The Federal Reserve monthly meeting is happening this week. This year, it has become expected that every time they meet, their board will raise their benchmark interest rate again and again. The next big rate hike is expected to come this Wednesday afternoon.
Even though the Fed has no direct control over consumer interest rates, they do control the rate at which their member banks borrow money to make it available to consumers via banking products. This is one of the Federal Reserve’s key tools for guiding U.S. monetary policy.
Subsequently, interest rates on consumer lending products such as credit cards, autos, mortgages and other borrowing vehicles will rise. Americans should take heed and prepare their finances for even higher interest rates this year.
The Federal Reserve has already increased its benchmark short-term federal funds rate by 2.25% this year, 4 increases ranging from 0.25% to 0.75% each. These increases are unprecedented on how high and fast they are occurring.
The Fed’s goal with these increases is to fight consumer inflation which slowed down in July, but continues to set record highs.
The goal of the Fed rate hikes is to make consumers think twice before spending more money, slowing down the economy and subsequently inflation.
FIRST, if you have any credit card debt balance that you’re pushing over from month to month, it’s time to pay it all off. A good way to get this taken care of is getting a Home Equity Line of Credit, a personal loan, or a cash-out refinance of your current mortgage home loan at a fixed rate. Debt consolidation is a good plan during this increasing rate environment.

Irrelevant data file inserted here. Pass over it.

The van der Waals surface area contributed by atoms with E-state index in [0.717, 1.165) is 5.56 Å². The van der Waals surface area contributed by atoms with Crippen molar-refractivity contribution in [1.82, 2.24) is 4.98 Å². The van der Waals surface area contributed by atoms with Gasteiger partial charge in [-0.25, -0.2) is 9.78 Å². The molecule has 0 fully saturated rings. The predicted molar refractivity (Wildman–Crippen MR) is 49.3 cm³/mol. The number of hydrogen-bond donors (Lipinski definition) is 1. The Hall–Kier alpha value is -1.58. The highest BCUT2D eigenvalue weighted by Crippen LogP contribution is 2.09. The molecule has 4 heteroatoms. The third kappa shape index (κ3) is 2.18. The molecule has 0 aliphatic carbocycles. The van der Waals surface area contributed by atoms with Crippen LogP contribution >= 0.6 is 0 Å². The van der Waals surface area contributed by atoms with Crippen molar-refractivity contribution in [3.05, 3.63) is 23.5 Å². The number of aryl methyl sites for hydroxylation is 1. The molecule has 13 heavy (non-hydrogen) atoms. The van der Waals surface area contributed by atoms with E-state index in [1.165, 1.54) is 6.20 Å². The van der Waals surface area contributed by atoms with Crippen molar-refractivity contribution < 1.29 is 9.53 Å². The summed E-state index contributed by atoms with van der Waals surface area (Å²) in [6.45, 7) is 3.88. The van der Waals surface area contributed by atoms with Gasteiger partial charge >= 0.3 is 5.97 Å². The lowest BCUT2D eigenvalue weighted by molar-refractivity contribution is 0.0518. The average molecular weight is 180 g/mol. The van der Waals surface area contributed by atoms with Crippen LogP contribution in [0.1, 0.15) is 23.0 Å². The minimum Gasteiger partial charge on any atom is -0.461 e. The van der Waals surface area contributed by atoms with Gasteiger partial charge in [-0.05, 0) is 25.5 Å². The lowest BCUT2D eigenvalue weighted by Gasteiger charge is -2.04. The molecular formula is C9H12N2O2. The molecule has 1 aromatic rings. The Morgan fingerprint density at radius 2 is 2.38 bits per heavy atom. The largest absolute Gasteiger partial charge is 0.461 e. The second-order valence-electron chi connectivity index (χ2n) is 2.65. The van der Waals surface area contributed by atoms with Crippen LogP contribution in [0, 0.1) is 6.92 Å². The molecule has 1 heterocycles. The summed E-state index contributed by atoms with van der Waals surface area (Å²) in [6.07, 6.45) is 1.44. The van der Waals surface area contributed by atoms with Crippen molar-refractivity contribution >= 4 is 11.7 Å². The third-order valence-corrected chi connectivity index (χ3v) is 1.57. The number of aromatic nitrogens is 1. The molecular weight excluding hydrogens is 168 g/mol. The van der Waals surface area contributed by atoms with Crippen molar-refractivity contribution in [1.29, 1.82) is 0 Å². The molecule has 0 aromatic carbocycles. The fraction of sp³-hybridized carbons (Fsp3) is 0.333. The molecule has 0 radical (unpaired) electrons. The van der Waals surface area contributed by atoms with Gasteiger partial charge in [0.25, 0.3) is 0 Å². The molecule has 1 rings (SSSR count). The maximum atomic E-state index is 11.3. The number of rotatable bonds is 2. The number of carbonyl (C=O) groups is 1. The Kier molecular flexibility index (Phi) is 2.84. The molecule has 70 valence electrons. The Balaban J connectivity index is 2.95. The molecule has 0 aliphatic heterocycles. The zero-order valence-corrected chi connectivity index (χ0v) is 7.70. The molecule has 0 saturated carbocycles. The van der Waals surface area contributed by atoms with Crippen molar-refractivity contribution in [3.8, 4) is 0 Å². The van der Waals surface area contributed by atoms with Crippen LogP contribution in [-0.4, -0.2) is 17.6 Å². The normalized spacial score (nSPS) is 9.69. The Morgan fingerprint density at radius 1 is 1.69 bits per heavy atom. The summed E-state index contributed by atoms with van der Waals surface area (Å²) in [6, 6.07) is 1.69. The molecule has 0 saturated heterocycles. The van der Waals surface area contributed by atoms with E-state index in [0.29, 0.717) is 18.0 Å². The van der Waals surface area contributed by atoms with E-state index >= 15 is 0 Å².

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SECOND, if you’re currently in the market to buy a home, it’s time to lock your rate. Call your Mortgage officer and let them know you also want to explore the idea of buying down your rate with points. It might be a good long term investment.
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THIRD, curb your enthusiasm on new major purchases. Unless you have a recession proof job and income, it is wise to look into all your current expenses and start cutting back. This is EXACTLY what the Fed is hoping to achieve, and the longer the general population takes to cut their household expenses, the more painful this process will be. Any upcoming purchases your family may have, you want to double check and apply the NEED v WANT test. Do we truly need this expense at this time? or can it wait till the economy is more stable?